WEEKLY TRENDS IN SOUTH AFRICA OP-ED
Disinformation in a time of Covid-19: Anti-vaxxer media coverage
A march is a good way of getting publicity; it’s a tried and tested method for getting media attention. Indeed, marginalised as well as powerful entities like political parties use marches to bring media attention to their issues. Last week a group of anti-vaxxers held a march/protest outside Groote Schuur Hospital in Cape Town. There is talk of another anti-vaxxer protest/media attention-seeking event in Pretoria. This week we look at the media, how it could be covering these protests and what balanced coverage really means.
Read about the Groote Schuur Hospital anti-vax protest here.
William Bird is director of Media Monitoring Africa (MMA) and Thandi Smith heads the Policy & Quality Programme at MMA, a partner in the 411 platform to counter disinformation.
Week 27: Weekly trends — “both sides of the story”.
One of the few positives of the pandemic is that it served to highlight the critical importance of credible media. Most media saw significant increases in their audience/reader/user figures. While some of that may be due to more people being stuck at home due to the lockdowns, we also know that in times of elevated anxiety and uncertainty, the need for credible, fair and accurate information increases.
While the government has a crucial role to play in communicating what’s going on, it has been the media that have communicated daily figures on their platforms, carried expert analysis and unpacked the issues. In a series of briefs, we looked at the media coverage of the pandemic. As we noted last week, one of the most effective means of helping the public to be informed is through existing credible media. You can install this nifty browser extension (Firefox or Chrome) to help you discern credible and dodgy sites. Just because the media has access to the most powerful and knowledgeable people doesn’t mean their job is easy. The way they cover Covid-19, the issue of vaccines and which people and sources they draw on can undermine their credibility, bring greater confusion, and fuel mis- and disinformation.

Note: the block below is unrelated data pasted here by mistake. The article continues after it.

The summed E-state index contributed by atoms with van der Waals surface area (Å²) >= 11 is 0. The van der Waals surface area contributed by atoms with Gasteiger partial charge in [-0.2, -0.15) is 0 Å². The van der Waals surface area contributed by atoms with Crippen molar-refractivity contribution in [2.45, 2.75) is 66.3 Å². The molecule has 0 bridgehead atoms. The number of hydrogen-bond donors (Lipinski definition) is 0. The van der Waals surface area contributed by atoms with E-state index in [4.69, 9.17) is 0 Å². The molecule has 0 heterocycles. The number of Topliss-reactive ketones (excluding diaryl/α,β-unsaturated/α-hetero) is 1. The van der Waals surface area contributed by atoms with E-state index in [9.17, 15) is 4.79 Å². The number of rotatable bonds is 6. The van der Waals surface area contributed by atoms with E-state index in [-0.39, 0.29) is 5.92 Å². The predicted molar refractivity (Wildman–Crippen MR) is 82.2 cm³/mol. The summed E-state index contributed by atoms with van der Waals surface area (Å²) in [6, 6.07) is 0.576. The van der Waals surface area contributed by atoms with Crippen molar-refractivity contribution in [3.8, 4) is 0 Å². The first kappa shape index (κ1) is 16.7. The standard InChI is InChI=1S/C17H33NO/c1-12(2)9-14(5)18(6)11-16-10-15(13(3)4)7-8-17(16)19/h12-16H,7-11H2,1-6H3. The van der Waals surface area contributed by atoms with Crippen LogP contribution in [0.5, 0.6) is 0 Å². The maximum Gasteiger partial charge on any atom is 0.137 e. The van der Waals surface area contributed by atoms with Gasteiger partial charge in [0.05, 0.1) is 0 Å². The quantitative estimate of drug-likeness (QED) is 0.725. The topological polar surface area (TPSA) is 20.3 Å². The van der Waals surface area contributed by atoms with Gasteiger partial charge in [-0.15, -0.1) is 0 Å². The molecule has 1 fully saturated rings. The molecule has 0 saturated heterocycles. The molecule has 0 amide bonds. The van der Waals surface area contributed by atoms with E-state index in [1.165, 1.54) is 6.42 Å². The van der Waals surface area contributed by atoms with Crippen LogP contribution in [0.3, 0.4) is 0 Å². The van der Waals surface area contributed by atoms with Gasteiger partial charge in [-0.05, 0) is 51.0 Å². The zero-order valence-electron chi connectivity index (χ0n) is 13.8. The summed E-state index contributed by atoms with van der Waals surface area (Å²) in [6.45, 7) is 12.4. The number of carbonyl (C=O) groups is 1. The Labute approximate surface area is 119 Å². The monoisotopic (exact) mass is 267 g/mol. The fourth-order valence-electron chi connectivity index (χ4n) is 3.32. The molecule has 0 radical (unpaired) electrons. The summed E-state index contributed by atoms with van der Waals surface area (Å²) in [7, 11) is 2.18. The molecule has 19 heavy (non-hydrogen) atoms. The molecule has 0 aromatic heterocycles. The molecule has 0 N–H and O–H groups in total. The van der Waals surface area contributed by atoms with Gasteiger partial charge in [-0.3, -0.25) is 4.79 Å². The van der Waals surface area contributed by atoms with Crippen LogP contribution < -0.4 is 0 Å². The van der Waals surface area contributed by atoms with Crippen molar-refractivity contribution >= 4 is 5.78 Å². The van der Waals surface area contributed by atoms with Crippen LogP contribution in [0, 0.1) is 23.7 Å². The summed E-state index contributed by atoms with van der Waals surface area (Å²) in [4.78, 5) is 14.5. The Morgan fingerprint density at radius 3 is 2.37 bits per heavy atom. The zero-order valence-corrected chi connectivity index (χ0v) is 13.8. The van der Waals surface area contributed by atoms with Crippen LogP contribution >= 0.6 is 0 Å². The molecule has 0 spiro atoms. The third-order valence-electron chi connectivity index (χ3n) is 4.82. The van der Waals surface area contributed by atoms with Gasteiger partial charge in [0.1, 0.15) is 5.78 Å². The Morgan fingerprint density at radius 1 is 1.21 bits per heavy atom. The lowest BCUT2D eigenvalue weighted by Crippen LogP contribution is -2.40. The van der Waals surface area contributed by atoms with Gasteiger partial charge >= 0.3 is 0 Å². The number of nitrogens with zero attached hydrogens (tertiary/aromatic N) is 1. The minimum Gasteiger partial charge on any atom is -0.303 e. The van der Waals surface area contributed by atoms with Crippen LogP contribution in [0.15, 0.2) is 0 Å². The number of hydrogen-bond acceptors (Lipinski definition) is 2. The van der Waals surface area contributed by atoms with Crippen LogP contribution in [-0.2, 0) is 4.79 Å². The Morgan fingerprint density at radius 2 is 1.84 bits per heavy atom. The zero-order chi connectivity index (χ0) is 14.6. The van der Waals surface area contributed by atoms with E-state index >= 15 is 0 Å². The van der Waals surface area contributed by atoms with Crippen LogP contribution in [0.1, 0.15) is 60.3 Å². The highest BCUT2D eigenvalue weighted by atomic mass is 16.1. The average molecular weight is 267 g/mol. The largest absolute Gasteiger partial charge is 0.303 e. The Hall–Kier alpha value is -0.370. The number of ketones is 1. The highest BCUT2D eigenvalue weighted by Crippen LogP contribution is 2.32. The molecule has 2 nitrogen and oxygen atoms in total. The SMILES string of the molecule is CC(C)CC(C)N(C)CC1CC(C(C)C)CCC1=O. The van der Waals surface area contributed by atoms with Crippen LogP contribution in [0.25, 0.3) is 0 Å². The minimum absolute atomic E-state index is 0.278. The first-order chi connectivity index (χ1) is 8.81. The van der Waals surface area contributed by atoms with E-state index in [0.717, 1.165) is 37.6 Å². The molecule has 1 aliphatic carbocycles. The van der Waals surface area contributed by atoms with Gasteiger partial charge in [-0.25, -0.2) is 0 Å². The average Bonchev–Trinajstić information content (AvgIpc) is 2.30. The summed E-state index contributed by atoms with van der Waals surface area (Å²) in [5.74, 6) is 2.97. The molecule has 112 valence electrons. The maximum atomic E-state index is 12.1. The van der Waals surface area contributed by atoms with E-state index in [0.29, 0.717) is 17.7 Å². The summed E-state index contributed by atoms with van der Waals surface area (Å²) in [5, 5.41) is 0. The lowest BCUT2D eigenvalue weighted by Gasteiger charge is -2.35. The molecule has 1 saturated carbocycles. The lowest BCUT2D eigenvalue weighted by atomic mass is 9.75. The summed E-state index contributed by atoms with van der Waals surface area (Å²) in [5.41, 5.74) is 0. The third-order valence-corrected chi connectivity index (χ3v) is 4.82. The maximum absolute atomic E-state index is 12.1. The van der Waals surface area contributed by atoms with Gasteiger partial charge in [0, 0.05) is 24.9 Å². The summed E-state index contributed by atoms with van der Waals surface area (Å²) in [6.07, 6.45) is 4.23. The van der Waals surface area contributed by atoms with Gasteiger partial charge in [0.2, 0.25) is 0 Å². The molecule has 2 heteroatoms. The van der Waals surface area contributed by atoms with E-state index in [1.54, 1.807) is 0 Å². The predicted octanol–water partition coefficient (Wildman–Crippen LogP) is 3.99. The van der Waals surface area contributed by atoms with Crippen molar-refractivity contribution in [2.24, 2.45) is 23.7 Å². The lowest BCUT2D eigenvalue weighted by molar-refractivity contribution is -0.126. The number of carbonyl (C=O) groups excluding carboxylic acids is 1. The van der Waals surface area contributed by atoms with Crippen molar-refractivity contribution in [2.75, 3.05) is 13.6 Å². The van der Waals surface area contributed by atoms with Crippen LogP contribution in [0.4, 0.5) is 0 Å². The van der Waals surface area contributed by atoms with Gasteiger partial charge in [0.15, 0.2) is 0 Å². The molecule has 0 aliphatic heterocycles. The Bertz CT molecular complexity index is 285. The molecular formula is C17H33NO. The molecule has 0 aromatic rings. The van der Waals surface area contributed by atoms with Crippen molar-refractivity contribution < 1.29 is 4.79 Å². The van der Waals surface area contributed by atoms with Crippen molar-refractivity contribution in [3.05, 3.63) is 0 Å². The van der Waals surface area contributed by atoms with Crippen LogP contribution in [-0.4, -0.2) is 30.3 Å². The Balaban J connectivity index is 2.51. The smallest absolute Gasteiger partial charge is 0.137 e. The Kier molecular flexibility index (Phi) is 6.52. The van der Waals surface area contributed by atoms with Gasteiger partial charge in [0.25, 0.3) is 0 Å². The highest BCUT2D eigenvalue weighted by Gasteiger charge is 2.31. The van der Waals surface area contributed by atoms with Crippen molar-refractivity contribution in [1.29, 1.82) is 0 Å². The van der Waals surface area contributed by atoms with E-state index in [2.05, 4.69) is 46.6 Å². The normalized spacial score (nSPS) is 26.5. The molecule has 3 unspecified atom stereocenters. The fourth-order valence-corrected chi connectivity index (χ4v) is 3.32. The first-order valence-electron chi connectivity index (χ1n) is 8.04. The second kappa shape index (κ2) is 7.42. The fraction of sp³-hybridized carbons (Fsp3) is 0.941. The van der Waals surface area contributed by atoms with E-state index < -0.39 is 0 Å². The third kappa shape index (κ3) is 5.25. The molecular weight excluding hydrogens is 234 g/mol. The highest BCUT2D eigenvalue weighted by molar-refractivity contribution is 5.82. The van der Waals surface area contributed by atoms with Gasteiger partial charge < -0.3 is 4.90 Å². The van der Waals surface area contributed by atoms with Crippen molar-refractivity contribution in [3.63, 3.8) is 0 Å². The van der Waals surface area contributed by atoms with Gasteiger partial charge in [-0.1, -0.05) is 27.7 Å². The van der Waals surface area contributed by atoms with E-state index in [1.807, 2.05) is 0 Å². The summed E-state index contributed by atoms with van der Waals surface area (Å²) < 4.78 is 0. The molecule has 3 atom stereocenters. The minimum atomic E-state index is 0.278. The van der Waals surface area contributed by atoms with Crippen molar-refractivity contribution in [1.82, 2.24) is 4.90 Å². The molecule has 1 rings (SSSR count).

A few weeks ago the Mail & Guardian was strongly criticised for running a piece that was seemingly focused on vaccine hesitancy. In its response, the Mail & Guardian asserted the importance of addressing and debating vaccine hesitancy. Without going back into the details of the particular incident, it does serve as a powerful example of how challenging some of these issues can be.
We have noted previously the issue of vaccine hesitancy versus vaccine denial or anti-vaxxer approaches and if we are to vaccinate the number of people necessary it is essential that vaccine hesitancy is comprehensively addressed.